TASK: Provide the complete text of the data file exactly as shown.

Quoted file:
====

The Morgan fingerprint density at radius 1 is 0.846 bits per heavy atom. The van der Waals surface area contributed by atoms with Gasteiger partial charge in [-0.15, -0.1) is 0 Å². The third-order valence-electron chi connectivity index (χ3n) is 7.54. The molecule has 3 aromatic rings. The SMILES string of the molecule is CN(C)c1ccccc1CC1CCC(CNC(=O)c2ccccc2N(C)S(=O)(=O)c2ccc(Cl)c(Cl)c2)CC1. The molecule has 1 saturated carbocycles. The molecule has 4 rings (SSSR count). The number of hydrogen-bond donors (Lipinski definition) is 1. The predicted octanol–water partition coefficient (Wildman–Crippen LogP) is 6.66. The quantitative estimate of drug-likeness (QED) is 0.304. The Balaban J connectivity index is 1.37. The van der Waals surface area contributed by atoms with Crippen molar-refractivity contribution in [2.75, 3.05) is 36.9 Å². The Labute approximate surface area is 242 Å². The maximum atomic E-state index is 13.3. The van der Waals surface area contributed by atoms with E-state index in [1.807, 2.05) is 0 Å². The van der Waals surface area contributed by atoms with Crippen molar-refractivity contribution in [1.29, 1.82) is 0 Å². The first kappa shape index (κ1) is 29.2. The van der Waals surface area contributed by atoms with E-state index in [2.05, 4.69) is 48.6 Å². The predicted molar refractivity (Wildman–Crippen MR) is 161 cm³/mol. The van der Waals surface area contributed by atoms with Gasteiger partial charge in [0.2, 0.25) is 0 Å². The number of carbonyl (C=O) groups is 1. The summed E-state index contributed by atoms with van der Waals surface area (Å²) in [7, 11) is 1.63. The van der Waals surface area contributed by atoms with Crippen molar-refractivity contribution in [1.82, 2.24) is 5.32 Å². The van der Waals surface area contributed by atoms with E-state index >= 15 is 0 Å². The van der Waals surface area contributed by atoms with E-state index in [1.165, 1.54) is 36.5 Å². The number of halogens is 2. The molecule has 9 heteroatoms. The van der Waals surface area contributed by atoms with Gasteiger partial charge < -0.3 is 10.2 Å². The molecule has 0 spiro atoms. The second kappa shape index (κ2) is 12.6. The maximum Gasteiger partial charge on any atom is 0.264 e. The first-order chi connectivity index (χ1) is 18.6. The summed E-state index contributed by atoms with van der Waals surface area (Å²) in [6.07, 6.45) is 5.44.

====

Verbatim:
The Morgan fingerprint density at radius 1 is 0.846 bits per heavy atom. The van der Waals surface area contributed by atoms with Gasteiger partial charge in [-0.15, -0.1) is 0 Å². The third-order valence-electron chi connectivity index (χ3n) is 7.54. The molecule has 3 aromatic rings. The SMILES string of the molecule is CN(C)c1ccccc1CC1CCC(CNC(=O)c2ccccc2N(C)S(=O)(=O)c2ccc(Cl)c(Cl)c2)CC1. The molecule has 1 saturated carbocycles. The molecule has 4 rings (SSSR count). The number of hydrogen-bond donors (Lipinski definition) is 1. The predicted octanol–water partition coefficient (Wildman–Crippen LogP) is 6.66. The quantitative estimate of drug-likeness (QED) is 0.304. The Balaban J connectivity index is 1.37. The van der Waals surface area contributed by atoms with Crippen molar-refractivity contribution in [2.75, 3.05) is 36.9 Å². The Labute approximate surface area is 242 Å². The maximum atomic E-state index is 13.3. The van der Waals surface area contributed by atoms with E-state index in [1.807, 2.05) is 0 Å². The van der Waals surface area contributed by atoms with Crippen molar-refractivity contribution in [1.29, 1.82) is 0 Å². The first kappa shape index (κ1) is 29.2. The van der Waals surface area contributed by atoms with E-state index in [2.05, 4.69) is 48.6 Å². The predicted molar refractivity (Wildman–Crippen MR) is 161 cm³/mol. The van der Waals surface area contributed by atoms with Gasteiger partial charge in [0.2, 0.25) is 0 Å². The number of carbonyl (C=O) groups is 1. The summed E-state index contributed by atoms with van der Waals surface area (Å²) in [7, 11) is 1.63. The van der Waals surface area contributed by atoms with Crippen molar-refractivity contribution in [1.82, 2.24) is 5.32 Å². The van der Waals surface area contributed by atoms with E-state index >= 15 is 0 Å². The van der Waals surface area contributed by atoms with E-state index in [1.165, 1.54) is 36.5 Å². The number of halogens is 2. The molecule has 9 heteroatoms. The van der Waals surface area contributed by atoms with Gasteiger partial charge < -0.3 is 10.2 Å². The molecule has 0 spiro atoms. The second kappa shape index (κ2) is 12.6. The maximum Gasteiger partial charge on any atom is 0.264 e. The first-order chi connectivity index (χ1) is 18.6. The summed E-state index contributed by atoms with van der Waals surface area (Å²) in [6.07, 6.45) is 5.44.